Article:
The National Football League is an alternate reality, with its own culture, legal regime, and sense of right and wrong. In between the wealth and the hits to the head, most of its denizens have what might generously be termed a tenuous grasp on reality.
As if this alternate reality wasn’t enough, the NFL is now getting into virtual reality. Tech Crunch reports that the Dallas Cowboys, Arizona Cardinals, San Francisco 49ers, Minnesota Vikings, New York Jets, and some other teams too that are too secretive to release their names are clients of a company called STRIVR, which loads some of their playbook into a VR headset so players can practice the playbook without contact.
We’ve been here before, albeit with collegiate football. There, the use of VR seemed like a way to entice athletes who couldn’t be paid—at least not officially. In the NFL, however, labor dynamics are different; players are paid—sometimes highly so—and that changes coaching dynamics. Granted, the end goal is similar at both levels: turn players into chess pieces with minimal agency who can be moved around by coaches.
Professionals see the field in a different way. TV broadcasts are shot from opinionated viewpoints that emphasize the action, though not the player’s point of view. Teams, on the other hand, use “all-22” footage, which shows what every player was doing during a given play. (This has slowly been released to the public and imitated in games like Madden.) VR takes this focus on alternate angles to its logical conclusion. Once fully fleshed out, systems like STRIVR’s could allow players and coaches to relive and revisit individual plays ad infinitum.
The pursuit of the robot-athlete
This ability to do endless repetition while controlling as many external variables as possible slowly moves players closer to being automatons. To an extent, that’s desirable. Professional sports is, in part, about weeding out variance. Athletes are not just stronger or faster; they are also more consistent. But weeding out variance is only desirable up to a certain point. In his response to Malcolm Gladwell’s strange argument why the “granny shot” (read: underhand foul shot) hasn’t taken hold in the NBA, Richard Whittall notes:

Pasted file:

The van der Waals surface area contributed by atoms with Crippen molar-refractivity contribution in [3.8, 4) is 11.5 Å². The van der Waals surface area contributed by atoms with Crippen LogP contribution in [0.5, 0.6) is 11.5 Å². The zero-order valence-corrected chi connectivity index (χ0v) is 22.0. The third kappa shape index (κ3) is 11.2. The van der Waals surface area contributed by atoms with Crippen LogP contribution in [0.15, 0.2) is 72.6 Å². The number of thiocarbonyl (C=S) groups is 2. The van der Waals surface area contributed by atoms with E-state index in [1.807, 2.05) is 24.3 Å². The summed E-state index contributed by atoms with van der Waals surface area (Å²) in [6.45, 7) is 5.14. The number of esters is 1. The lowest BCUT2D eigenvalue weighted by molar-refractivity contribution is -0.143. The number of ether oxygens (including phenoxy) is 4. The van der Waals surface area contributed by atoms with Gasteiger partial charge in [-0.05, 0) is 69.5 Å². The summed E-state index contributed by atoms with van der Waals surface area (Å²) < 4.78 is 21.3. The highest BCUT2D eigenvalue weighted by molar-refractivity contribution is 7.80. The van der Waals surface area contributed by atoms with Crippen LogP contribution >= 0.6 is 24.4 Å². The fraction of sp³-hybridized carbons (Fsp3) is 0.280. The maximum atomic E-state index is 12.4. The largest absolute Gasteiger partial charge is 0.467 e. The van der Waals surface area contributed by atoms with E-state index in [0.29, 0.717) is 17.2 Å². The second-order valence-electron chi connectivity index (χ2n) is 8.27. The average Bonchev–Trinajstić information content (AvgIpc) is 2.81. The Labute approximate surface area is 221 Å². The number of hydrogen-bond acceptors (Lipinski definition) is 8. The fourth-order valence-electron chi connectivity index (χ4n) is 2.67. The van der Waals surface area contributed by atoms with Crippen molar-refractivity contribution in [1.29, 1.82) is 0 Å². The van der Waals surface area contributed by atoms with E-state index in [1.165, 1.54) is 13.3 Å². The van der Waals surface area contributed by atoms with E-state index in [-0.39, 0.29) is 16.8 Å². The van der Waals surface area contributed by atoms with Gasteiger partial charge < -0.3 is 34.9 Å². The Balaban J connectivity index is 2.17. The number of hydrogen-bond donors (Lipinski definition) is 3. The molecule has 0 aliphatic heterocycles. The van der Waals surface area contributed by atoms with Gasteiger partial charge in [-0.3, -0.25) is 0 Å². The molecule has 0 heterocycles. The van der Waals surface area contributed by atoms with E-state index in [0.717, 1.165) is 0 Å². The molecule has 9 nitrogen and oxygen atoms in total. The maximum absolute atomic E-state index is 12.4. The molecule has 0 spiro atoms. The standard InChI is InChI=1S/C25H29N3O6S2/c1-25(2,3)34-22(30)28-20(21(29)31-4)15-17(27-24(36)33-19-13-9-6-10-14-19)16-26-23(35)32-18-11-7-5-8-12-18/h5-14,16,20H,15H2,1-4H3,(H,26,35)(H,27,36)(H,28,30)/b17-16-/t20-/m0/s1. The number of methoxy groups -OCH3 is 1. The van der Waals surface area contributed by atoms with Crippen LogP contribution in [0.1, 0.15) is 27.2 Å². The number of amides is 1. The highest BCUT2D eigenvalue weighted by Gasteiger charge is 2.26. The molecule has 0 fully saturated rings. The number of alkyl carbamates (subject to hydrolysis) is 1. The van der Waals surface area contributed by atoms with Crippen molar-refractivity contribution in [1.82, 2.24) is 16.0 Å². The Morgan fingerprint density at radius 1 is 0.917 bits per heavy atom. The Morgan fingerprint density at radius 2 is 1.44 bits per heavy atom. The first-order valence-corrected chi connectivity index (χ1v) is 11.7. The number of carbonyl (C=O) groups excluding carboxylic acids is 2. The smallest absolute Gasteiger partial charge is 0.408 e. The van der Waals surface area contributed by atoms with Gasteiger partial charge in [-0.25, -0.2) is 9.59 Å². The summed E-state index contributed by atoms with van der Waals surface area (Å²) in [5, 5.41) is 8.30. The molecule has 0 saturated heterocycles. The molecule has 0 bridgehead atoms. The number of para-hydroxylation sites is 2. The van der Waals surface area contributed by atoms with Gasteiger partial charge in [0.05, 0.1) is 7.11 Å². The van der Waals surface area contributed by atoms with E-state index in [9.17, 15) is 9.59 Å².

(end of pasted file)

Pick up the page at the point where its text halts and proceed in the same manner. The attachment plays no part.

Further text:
The pointless added difficulty of the overhand shot from the free throw line isn’t just “less efficient”, it’s pleasant, for a host of reasons that have nothing to do with points. The overhand shot requires more concentration, more focus, more risk, and yes—more difficulty. This is the entire nature of sports—teams use a set of athletic skills to overcome a series of challenges to achieve a goal. Maybe the underhand would be nice to add to the repertoire once in awhile, tied games in the fourth quarter maybe, but generally they take away rather than add to the game. Despite what it might say on a Nike shirt, when you scratch the surface you learn that yes, there are sometimes things in sports that matter more than doing whatever one can within the bounds of the rules to score as many points as possible.
To better illustrate why efficient point-scoring can involve significant tradeoffs, imagine if humans developed football-playing androids with ten times the skill of Lionel Messi, and by some miracle FIFA allowed clubs to put them out on the football pitch. Almost overnight, human players would disappear. Androids would score spectacular goals and then run efficiently back to the centre circle with no understanding of what they accomplished. Teams would be separated only by the quality of the android they could afford.
The pursuit of the robot-athlete, then, is worthwhile—until it isn’t. We haven’t really hit that inflection point yet; there are still plenty of inefficiencies for teams to chase and root out. But with the rise of VR training, that specter looms a bit closer. Football, like other sports, is an entertainment product in which competition is but one component. The balance between these elements is always being worked out, but as chasing inefficiencies becomes a larger part of sporting discourse, this work is increasingly be done in public. Sports fans aren’t used to discussing the balance between competition and aesthetics, but that’s where they’re headed.